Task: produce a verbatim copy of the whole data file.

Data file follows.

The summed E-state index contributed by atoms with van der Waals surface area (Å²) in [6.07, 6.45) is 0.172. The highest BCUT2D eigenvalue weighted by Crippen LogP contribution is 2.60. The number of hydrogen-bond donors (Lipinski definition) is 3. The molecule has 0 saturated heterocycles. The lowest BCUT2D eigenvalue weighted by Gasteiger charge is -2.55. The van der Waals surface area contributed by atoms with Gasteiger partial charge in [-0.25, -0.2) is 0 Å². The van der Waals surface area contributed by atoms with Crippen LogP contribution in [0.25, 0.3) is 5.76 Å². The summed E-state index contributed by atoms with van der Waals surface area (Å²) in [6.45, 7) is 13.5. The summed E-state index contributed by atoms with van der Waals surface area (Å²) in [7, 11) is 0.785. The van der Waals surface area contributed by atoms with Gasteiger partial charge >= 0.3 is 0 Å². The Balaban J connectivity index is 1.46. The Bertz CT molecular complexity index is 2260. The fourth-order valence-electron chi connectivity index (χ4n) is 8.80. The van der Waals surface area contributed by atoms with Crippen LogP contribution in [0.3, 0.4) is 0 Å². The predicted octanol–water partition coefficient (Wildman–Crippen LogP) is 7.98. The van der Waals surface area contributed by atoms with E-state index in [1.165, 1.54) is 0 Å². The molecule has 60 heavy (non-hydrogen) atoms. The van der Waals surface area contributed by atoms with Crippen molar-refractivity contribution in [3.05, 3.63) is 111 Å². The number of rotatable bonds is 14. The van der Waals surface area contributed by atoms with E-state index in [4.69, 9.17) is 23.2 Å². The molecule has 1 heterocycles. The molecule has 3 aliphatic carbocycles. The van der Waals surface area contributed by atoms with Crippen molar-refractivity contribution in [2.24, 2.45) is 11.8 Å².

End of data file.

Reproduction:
The summed E-state index contributed by atoms with van der Waals surface area (Å²) in [6.07, 6.45) is 0.172. The highest BCUT2D eigenvalue weighted by Crippen LogP contribution is 2.60. The number of hydrogen-bond donors (Lipinski definition) is 3. The molecule has 0 saturated heterocycles. The lowest BCUT2D eigenvalue weighted by Gasteiger charge is -2.55. The van der Waals surface area contributed by atoms with Gasteiger partial charge in [-0.25, -0.2) is 0 Å². The van der Waals surface area contributed by atoms with Crippen LogP contribution in [0.25, 0.3) is 5.76 Å². The summed E-state index contributed by atoms with van der Waals surface area (Å²) in [6.45, 7) is 13.5. The summed E-state index contributed by atoms with van der Waals surface area (Å²) in [7, 11) is 0.785. The van der Waals surface area contributed by atoms with Gasteiger partial charge >= 0.3 is 0 Å². The Balaban J connectivity index is 1.46. The Bertz CT molecular complexity index is 2260. The fourth-order valence-electron chi connectivity index (χ4n) is 8.80. The van der Waals surface area contributed by atoms with Crippen LogP contribution in [0.3, 0.4) is 0 Å². The predicted octanol–water partition coefficient (Wildman–Crippen LogP) is 7.98. The van der Waals surface area contributed by atoms with E-state index in [1.165, 1.54) is 0 Å². The molecule has 60 heavy (non-hydrogen) atoms. The van der Waals surface area contributed by atoms with Crippen molar-refractivity contribution in [3.05, 3.63) is 111 Å². The number of rotatable bonds is 14. The van der Waals surface area contributed by atoms with E-state index in [4.69, 9.17) is 23.2 Å². The molecule has 1 heterocycles. The molecule has 3 aliphatic carbocycles. The van der Waals surface area contributed by atoms with Crippen molar-refractivity contribution in [2.24, 2.45) is 11.8 Å².